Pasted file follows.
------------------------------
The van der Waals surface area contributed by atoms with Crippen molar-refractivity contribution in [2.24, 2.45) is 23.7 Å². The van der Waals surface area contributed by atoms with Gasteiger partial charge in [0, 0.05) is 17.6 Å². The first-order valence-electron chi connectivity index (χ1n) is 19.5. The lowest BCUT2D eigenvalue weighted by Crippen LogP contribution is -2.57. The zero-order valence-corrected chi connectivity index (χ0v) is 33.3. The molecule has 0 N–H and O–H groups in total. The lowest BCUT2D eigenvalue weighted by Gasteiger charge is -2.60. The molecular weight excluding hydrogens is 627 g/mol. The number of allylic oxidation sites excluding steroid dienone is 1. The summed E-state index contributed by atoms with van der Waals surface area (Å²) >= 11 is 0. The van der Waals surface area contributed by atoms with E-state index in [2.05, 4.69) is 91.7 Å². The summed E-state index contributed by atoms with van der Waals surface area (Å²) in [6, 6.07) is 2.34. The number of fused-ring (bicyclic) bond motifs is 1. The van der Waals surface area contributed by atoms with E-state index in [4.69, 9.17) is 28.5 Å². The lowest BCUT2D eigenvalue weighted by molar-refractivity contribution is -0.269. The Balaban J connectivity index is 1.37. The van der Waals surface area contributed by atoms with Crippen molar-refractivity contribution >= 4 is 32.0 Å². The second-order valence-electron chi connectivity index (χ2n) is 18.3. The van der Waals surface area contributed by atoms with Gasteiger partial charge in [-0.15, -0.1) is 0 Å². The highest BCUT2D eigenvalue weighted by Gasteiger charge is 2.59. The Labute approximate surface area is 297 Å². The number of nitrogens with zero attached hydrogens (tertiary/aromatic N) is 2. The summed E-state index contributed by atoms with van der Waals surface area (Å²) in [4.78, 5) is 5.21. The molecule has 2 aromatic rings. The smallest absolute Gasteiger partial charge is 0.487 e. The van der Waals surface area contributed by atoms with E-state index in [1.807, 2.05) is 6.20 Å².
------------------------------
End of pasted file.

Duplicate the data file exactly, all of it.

The van der Waals surface area contributed by atoms with Crippen molar-refractivity contribution in [2.24, 2.45) is 23.7 Å². The van der Waals surface area contributed by atoms with Gasteiger partial charge in [0, 0.05) is 17.6 Å². The first-order valence-electron chi connectivity index (χ1n) is 19.5. The lowest BCUT2D eigenvalue weighted by Crippen LogP contribution is -2.57. The zero-order valence-corrected chi connectivity index (χ0v) is 33.3. The molecule has 0 N–H and O–H groups in total. The lowest BCUT2D eigenvalue weighted by Gasteiger charge is -2.60. The molecular weight excluding hydrogens is 627 g/mol. The number of allylic oxidation sites excluding steroid dienone is 1. The summed E-state index contributed by atoms with van der Waals surface area (Å²) >= 11 is 0. The van der Waals surface area contributed by atoms with E-state index in [2.05, 4.69) is 91.7 Å². The summed E-state index contributed by atoms with van der Waals surface area (Å²) in [6, 6.07) is 2.34. The number of fused-ring (bicyclic) bond motifs is 1. The van der Waals surface area contributed by atoms with E-state index in [4.69, 9.17) is 28.5 Å². The lowest BCUT2D eigenvalue weighted by molar-refractivity contribution is -0.269. The Balaban J connectivity index is 1.37. The van der Waals surface area contributed by atoms with Crippen molar-refractivity contribution >= 4 is 32.0 Å². The second-order valence-electron chi connectivity index (χ2n) is 18.3. The van der Waals surface area contributed by atoms with Gasteiger partial charge in [-0.15, -0.1) is 0 Å². The highest BCUT2D eigenvalue weighted by Gasteiger charge is 2.59. The Labute approximate surface area is 297 Å². The number of nitrogens with zero attached hydrogens (tertiary/aromatic N) is 2. The summed E-state index contributed by atoms with van der Waals surface area (Å²) in [4.78, 5) is 5.21. The molecule has 2 aromatic rings. The smallest absolute Gasteiger partial charge is 0.487 e. The van der Waals surface area contributed by atoms with E-state index in [1.807, 2.05) is 6.20 Å².